BUNGENDORE POLICE STATION

Gilralter Street
Phone: 02-6238-1244

Bungendore
Small township only thirty minutes drive from Canberra.
Bungendore is a small town with a numerous specialty shops and old stone, brick and timber buildings. It is located in a beautiful valley near Lake George, 265 km south-west of Sydney, 26 km north-east of Queanbeyan and 701 m above sea-level.

Once occupied by the Ngarigu people, the first Europeans in the vicinity were the exploratory party of Charles Throsby. Captain Richard Brooks set up a stock station at Turallo Creek in 1824. That same year, botanist Allan Cunningham recorded the existence of this outstation in the area he called ‘Bungadow’.


The Bungendore Police Station

The village began around 1835 and mail started arriving as part of the Queanbeyan route in 1836. The townsite was approved and Bungendore proclaimed in 1837. The following year a lock-up was built and The Harp Inn was established as the settlement became an important crossroads which linked, and still links, Goulburn, Braidwood, Queanbeyan, Canberra and Cooma.

‘Gidleigh’, just south of the present townsite, was established in 1833 by the son of Governor King. William Westwood, a convict, escaped from ‘Gidleigh’ around 1840 and became a bushranger known as ‘Jacky Jacky’. He bailed up a number of people around the district in 1840-41. In 1841 he escaped custody several times (once being temporarily locked up in what is now the Lake George Motel) before being captured and sentenced to Norfolk Island where he was hanged for murder in 1846.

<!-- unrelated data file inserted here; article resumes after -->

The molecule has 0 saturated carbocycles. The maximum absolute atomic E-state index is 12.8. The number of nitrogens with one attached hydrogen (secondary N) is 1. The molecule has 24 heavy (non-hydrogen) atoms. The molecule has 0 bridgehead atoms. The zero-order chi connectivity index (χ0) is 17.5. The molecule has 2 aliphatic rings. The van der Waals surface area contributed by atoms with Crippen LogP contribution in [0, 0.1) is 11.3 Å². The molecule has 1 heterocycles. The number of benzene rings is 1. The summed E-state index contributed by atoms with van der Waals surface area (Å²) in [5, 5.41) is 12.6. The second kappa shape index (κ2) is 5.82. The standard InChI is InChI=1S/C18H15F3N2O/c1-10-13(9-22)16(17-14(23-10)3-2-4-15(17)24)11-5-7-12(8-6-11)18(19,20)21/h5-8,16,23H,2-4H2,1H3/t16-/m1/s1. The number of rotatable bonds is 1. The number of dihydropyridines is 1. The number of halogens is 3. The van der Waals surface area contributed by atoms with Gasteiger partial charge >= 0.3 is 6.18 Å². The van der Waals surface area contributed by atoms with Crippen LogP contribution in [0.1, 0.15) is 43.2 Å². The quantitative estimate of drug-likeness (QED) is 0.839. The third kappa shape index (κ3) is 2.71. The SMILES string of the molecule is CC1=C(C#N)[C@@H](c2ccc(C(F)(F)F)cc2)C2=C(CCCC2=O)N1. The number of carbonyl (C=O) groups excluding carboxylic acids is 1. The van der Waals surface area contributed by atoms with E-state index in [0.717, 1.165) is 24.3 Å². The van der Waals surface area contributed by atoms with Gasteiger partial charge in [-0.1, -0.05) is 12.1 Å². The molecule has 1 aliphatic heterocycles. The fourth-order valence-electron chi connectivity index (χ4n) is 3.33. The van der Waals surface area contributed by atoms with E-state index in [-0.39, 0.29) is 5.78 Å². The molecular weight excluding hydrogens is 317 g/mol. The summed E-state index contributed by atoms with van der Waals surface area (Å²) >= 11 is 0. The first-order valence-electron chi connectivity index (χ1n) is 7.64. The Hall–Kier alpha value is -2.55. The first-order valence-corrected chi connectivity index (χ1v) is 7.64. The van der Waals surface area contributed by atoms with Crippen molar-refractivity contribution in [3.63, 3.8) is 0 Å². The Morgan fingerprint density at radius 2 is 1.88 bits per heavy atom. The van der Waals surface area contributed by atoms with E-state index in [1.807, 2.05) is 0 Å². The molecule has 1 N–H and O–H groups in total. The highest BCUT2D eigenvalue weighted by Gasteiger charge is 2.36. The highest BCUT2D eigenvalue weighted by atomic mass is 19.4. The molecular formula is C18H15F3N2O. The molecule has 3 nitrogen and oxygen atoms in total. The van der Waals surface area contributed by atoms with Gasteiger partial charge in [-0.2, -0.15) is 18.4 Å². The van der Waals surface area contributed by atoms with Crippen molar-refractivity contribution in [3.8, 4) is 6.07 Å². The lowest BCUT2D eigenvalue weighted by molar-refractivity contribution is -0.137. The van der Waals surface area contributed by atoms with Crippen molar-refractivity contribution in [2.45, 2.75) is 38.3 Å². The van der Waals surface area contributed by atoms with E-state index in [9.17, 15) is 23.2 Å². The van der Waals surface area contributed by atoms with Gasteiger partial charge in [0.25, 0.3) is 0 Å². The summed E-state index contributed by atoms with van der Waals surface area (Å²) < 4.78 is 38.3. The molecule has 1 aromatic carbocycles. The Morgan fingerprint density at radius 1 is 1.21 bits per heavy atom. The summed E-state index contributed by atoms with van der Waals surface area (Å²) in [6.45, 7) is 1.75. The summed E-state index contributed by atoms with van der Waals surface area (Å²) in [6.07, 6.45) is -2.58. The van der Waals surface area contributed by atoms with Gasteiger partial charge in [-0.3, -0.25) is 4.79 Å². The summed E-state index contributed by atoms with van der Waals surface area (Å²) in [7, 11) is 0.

The first post office was built in 1840, an Anglican Church c.1843 and the Bungendore Inn in 1847. The latter became a Cobb & Co staging post. Annual races were established in 1848. Nonetheless, by 1851, the population was a mere 63.


The Railway Station

The 1850s saw at least two other hotels established. A flour mill was built in 1861, St Mary’s Roman Catholic Church and two denominational schools in 1862, the courthouse in 1864 and a public school in 1868.

The railway arrived in 1885 and the town remained a railhead until the line reached Queanbeyan in 1887. Partly because of the coming railway, the 1880s were a boom period for the town and the population increased from 270 in 1881 to 700 by 1885.

However, because Queanbeyan emerged as the major town in the area, Bungendore has essentially remained a country village serving the surrounding graziers. Hence there are several rural suppliers and related industries in town.

In recent years the social balance in the town has been somewhat altered and it has acquired a slightly more metropolitan air due to the presence of commuters from Queanbeyan and Canberra and of professional people. A number of tourism-oriented businesses have sprung up in town such as antique and art-and-craft shops, restaurants and tearooms. Wineries, hobby farms and turf farming have also emerged of late.

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